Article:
I suppose my main issI didn't love it. I didn't hate it. For that matter, I'm not sure that I even particularly LIKED this book as a cohesive entity.
I suppose my main issue with this book is that it's a whole lot of everything and a whole lot of nothing at the same time -- which, I suppose if you wanted to give Robbins more credit, might be the entire point. Regardless, I did enjoy the parts more than the whole. I found such characters as the Chink and the Countess to be quite entertaining. Other characters such as Julian and Bonanza Jellybean seemed to fall flat.
Robbins seemed to jump from one activist platform to the next. One minute I felt like I was reading a novel espousing the importance of environmentalism, and the next I was taken on some feminist roller coaster. I suspect Robbins may have wanted to wrap up both subjects in a neat little package, intertwining their elements through thoughtful storytelling. However, I believe he missed his mark. The story felt disjointed and his attempts to draw the reader's attention to "important" symbolism is as obvious as the over-sized thumbs on Sissy's fists. If I were to give Robbins more credit, I would suggest that he had done this intentionally. In this case, however, I don't think Robbins is as adept at subtlety as a story like this requires.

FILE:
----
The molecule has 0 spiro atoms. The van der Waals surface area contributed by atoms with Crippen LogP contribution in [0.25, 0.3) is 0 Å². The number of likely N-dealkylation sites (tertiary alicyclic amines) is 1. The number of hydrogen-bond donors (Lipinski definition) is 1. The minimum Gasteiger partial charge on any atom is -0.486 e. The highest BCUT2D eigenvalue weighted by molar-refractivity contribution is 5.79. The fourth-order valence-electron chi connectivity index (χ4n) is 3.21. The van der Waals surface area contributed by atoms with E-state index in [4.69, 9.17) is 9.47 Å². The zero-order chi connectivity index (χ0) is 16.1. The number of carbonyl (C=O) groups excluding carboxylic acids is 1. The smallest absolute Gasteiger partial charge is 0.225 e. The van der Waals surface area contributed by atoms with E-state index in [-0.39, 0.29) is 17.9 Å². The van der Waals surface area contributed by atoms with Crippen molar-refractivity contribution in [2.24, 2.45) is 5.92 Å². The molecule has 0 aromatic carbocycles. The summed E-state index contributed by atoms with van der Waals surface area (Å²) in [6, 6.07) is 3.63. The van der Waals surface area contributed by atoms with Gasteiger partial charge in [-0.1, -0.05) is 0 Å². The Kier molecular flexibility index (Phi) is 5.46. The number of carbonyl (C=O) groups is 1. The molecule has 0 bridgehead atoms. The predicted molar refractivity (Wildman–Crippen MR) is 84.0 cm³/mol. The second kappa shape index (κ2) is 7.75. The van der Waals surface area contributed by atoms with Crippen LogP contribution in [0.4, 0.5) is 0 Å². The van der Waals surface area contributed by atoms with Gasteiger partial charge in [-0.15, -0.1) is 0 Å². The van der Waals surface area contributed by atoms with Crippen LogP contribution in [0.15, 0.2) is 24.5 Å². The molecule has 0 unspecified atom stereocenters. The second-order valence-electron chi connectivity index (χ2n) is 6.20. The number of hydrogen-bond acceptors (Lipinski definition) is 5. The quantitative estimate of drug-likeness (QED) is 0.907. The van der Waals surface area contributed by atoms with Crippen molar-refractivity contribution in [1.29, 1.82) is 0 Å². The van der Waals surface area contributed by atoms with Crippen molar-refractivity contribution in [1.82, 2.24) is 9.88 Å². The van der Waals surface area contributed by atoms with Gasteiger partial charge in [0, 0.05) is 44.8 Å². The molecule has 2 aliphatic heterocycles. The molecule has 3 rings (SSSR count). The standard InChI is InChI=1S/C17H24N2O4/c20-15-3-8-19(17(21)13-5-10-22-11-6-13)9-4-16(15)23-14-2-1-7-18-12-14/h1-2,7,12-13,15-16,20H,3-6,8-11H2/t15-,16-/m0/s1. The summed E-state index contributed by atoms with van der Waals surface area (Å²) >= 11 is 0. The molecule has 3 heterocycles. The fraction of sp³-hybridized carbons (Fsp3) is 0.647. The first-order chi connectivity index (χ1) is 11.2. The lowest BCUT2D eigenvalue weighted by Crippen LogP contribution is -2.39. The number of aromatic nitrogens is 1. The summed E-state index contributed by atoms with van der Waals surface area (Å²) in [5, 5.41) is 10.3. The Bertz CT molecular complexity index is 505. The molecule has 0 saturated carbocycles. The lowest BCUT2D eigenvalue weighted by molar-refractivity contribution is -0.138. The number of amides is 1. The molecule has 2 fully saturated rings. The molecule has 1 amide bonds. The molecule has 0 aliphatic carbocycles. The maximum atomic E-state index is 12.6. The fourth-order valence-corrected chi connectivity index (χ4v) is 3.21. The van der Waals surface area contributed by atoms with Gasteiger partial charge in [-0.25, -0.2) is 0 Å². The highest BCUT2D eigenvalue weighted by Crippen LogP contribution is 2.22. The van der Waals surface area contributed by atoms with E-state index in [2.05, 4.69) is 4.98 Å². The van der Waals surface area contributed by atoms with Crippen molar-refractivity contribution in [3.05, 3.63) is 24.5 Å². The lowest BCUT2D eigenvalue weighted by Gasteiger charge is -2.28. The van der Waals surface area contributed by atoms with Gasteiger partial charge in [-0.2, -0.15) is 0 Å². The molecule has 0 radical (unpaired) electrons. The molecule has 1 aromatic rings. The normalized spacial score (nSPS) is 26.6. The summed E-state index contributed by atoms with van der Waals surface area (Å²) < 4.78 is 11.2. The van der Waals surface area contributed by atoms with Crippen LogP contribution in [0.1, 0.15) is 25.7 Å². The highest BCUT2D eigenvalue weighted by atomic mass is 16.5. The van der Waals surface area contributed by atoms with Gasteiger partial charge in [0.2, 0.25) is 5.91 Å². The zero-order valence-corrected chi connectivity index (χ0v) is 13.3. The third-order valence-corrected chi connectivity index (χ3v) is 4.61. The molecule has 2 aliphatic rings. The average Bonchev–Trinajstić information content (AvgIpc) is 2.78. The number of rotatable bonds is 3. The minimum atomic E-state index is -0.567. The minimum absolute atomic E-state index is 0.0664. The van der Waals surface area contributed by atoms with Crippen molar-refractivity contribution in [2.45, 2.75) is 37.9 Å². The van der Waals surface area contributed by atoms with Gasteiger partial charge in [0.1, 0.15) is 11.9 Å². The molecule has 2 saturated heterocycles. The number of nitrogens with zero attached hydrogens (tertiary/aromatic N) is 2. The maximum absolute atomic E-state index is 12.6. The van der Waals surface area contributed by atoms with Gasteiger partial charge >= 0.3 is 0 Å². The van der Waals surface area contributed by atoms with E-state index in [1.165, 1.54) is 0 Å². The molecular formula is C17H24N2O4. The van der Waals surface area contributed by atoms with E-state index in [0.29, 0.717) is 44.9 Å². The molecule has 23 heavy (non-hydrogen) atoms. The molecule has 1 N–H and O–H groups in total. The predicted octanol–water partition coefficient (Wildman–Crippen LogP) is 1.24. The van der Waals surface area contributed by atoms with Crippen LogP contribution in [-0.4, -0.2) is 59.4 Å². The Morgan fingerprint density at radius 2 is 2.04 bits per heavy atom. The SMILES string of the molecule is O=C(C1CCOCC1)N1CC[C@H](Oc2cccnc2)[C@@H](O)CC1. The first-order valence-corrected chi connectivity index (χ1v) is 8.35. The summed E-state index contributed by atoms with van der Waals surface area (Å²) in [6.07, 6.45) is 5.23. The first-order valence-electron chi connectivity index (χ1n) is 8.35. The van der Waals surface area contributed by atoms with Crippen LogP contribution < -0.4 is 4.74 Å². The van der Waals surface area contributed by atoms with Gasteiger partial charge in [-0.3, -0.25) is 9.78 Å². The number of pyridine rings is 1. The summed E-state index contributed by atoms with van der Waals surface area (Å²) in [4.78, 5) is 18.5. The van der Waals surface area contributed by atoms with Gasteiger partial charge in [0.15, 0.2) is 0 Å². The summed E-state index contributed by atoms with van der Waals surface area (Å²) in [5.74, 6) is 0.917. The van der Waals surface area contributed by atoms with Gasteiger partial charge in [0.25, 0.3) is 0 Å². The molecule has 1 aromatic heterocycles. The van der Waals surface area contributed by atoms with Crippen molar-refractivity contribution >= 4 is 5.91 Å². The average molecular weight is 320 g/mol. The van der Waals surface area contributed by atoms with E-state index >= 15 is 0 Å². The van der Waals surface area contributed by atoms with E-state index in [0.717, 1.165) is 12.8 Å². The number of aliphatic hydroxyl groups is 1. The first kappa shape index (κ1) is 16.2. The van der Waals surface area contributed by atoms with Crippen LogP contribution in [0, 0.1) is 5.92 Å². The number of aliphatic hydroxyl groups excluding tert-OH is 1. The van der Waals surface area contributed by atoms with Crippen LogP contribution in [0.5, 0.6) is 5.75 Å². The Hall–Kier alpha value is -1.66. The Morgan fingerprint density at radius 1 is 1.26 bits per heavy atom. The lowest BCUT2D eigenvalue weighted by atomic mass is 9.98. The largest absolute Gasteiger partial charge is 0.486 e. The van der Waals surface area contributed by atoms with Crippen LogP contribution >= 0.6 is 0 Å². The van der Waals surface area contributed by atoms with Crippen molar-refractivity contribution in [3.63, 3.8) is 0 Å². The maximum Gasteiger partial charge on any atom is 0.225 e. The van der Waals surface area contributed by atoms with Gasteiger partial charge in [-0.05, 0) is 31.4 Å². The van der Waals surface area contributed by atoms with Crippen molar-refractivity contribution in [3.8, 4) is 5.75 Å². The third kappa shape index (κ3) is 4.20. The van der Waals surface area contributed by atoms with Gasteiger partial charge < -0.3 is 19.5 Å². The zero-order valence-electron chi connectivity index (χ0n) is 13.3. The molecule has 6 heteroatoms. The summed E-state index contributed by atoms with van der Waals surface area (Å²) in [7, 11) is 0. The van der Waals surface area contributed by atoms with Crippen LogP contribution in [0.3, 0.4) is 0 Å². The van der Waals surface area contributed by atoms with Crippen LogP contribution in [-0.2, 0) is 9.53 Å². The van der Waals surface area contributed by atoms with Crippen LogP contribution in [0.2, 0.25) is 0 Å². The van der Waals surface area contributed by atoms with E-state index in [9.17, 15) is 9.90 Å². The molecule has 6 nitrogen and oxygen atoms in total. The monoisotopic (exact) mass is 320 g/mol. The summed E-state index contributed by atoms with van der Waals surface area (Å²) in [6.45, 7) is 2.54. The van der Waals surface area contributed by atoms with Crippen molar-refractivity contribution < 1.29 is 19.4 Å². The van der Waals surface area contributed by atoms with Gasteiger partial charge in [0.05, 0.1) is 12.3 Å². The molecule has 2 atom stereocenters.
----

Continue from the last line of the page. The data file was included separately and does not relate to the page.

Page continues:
Furthermore, Robbins' frequent destruction of the fourth wall was frustrating. No, dear author, your constant presence is not required for readers to understand your murky writing style. It reeks of paternalism and is poorly placed in a novel that attempts to shake off the shackles of a lifetime of male oppression (Or -- again, if I was to give the author more credit -- such a technique isn't poorly placed at all).
Whatever you choose to believe about Robbins' skill as an author, this book is, at the very least, entertaining. And, at the very, VERY least, much better than the movie.
This book is nothing better than fodder for grocery store bargain bins. It reads like some old lady's CSI fan fiction (which, I suppose, is pretty damThis book is nothing better than fodder for grocery store bargain bins. It reads like some old lady's CSI fan fiction (which, I suppose, is pretty damn close to what it is). Johansen's ham-fisted attempt at navigating the mystery genre had me on the edge of my seat as I was counting down the pages until this self-indulgent tripe was finished.